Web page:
Inflation and Prices
The September inflation statistics showed neither a continuation of the disinflation seen for much of the summer nor the significant reacceleration of inflation that seemed to be occurring last spring. The Consumer Price Index (CPI) rose 1.9% during the month, a slower pace than its sharp rise of 4.8% in the second quarter but faster than its slight 0.6% uptick in the third. Surging costs of petroleum and other imports have made it difficult to identify a distinct inflation trend. The cost of crude oil has continued to rise at an alarming pace, recently breaking $55 a barrel for West Texas intermediate crude—an increase of 80% since the beginning of the year. Meanwhile, the dollar devaluation that began in late 2002 has been putting upward pressure on nonpetroleum import prices, which, at around 3%, show the highest growth rate in almost a decade.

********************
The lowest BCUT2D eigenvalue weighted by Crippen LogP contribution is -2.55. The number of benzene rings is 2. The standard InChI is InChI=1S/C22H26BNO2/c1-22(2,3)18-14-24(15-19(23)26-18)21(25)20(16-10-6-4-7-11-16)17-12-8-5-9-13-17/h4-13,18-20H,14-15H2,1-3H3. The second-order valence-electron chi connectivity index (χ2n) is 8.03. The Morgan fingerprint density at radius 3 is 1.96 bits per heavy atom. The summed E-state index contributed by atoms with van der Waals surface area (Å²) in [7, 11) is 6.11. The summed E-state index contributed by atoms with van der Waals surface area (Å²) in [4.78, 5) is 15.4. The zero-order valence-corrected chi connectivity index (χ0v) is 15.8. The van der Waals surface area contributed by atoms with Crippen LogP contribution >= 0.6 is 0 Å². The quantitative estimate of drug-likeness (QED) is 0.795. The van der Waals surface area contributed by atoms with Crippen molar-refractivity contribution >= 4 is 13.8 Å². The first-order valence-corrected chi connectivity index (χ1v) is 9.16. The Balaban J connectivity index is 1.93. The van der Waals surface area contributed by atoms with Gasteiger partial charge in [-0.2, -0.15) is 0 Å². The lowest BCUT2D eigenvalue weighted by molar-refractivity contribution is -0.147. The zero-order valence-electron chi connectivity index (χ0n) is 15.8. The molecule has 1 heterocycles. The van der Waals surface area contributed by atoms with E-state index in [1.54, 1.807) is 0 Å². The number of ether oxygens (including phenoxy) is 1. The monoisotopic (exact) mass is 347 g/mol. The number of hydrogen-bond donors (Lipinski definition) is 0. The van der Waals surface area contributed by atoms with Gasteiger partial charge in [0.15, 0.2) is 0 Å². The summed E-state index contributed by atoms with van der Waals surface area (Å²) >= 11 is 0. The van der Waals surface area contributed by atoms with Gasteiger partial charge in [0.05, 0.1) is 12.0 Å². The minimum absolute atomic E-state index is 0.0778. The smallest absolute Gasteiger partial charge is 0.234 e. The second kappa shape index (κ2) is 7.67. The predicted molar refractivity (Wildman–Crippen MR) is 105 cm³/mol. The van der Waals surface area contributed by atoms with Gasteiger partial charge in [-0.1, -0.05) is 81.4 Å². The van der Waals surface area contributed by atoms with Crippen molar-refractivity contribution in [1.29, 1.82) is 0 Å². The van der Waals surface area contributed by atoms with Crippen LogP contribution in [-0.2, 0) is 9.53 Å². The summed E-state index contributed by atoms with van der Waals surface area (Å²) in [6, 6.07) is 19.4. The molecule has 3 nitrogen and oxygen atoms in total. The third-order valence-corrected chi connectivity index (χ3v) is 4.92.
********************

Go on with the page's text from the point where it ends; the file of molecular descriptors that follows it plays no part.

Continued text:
Suggested citation: "Inflation and Prices," Federal Reserve Bank of Cleveland, Economic Trends, no. 04-11, pp. 02-03, 11.01.2004.